Conclusion in Java

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In this chapter we have provided a brief introduction to SQLJ and JDBC, the standard mechanisms for database access in Java. The two frameworks are closely related a JDBC driver typically is used to run translated SQLJ code but at the same time they have
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Table 3.2
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Comparison of SQLJ and JDBC SQLJ Yes, e.g., via host expressions JDBC No, e.g., get/set calls for data
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FEATURE Compact embedded syntax
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Early checking of static SQL Typed iterators and connection contexts Profile customization
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Yes, by SQLJ translator No, runtime checking only Yes, for query shapes No, has generic result sets and schema structures and connections Yes, for binary portability No, but interoperates with JDBC Managed by SQLJ runtime
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Yes, fully dynamic API
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Dynamic SQL
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Statement handles
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Object type support Portable source code
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Yes, ANSI standard
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Yes, JavaSoft specification
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SQLJ and JDBC: Database Access in Java
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different programming models. The JDBC library is an API, whereas SQLJ supports embedded SQL it hides many underlying details to provide a simpler model for static SQL. We have given an overview of the basic concepts in SQLJ and JDBC: single-row queries via the convenient SELECT..INTO construct in SQLJ, multirow queries through SQLJ iterators that encode query shapes or through JDBC result sets, and JDBC statements and prepared statements. Both frameworks support efficient SQL execution through powerful datatypes such as LOBs and object types, and performance features such as batching of updates and connection pooling. It is worth repeating here that SQLJ and JDBC are complementary approaches. SQLJ does not preclude the use of JDBC or vice-versa. In fact, we can easily mix and match SQLJ and JDBC code in the same source file, depending on whether the SQL operation is static or dynamic. SQLJ is designed to interoperate nicely with the JDBC API for example, they can share a single database connection so we can easily switch between the two styles of programming as per the requirements of our application.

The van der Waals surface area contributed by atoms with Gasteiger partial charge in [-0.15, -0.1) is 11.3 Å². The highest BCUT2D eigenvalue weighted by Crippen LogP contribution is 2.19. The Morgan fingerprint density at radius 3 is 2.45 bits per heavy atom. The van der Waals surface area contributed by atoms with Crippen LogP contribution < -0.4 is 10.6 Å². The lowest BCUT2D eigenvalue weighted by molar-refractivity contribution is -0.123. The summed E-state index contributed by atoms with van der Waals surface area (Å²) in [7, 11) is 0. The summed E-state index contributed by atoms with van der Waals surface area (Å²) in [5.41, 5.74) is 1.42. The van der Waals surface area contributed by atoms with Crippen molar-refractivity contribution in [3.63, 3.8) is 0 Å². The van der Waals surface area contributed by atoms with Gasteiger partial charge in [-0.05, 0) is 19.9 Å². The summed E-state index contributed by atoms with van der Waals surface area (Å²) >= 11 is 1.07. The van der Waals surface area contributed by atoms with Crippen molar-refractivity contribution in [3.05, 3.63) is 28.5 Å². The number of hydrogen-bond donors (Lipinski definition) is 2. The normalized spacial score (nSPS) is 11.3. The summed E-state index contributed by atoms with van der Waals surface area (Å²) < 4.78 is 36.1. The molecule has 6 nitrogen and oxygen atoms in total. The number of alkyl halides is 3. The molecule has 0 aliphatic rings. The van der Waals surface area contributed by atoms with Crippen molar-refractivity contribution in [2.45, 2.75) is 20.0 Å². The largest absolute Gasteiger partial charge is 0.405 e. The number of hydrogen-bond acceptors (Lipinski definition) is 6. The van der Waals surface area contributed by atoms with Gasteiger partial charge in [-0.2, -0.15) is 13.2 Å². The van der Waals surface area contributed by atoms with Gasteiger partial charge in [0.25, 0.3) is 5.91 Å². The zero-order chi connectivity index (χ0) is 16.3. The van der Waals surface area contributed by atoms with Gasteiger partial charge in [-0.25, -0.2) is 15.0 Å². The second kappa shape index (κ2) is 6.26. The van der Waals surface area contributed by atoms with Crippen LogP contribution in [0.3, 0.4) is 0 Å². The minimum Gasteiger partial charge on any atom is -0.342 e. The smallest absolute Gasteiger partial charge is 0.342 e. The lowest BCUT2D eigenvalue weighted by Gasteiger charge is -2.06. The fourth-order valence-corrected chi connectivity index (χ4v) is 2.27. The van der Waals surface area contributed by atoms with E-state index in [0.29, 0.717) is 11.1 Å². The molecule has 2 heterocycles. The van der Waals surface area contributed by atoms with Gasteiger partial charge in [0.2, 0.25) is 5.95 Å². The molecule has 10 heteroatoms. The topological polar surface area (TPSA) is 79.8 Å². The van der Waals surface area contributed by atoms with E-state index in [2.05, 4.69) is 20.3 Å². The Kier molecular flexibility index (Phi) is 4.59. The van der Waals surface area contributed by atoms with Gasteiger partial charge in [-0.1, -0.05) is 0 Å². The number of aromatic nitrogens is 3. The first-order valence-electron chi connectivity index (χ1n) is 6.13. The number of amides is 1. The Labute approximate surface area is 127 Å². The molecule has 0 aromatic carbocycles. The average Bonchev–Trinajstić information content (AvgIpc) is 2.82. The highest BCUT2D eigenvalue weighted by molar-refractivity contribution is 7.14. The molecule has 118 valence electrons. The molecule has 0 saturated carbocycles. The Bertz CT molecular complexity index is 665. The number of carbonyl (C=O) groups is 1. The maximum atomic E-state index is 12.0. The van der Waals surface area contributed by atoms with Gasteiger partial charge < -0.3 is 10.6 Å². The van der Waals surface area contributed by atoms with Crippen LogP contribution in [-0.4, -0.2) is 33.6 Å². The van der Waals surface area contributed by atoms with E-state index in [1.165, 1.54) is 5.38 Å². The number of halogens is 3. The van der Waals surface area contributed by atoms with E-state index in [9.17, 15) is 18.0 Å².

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Penguin: Objects for Programs, Relations for Persistence
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Penguin is designed to support object-orientation for application programs while using relational databases as the persistent backing store. Objects are attractive to customers and programmers of applications because they structure information into a relevant and effective view. The use of relational databases that store large amounts of base data for long periods of time enables Penguin to take advantage of mature solutions for sharing information, concurrency, transactions, and recovery. We expect that application programs will be designed best with their own object schemata, so each object schema is supported as a series of views of the underlying relational databases. Penguin provides for multiple mappings to diverse object configurations, enhancing interapplication interoperation. This approach supports coexistence and sharing data among programs using relational technology with diverse application programs using object technology, as well as facilitating a migration to object technology. Penguin is an object data management system that relies on relational databases for persistent storage. Object views of the relational databases allow each application to have its own object schema rather than requiring all applications to share the same object schema [Wiederhold 1986]. In this chapter, we discuss the principles, architecture, and implementation of the Penguin approach to sharing persistent objects. The primary motivation for using a database management system (DBMS) is to allow sharing of data among multiple customers and multiple applications. To support sharing among independent transactions, DBMSs have evolved services including transaction independence, persistence, and concurrency control. When a database is shared among multiple applications, these applications typically have differing requirements for data access and representation. Such differences are supported by having views, which present diverse subsets of the base data [Chamberlin 1975]. 75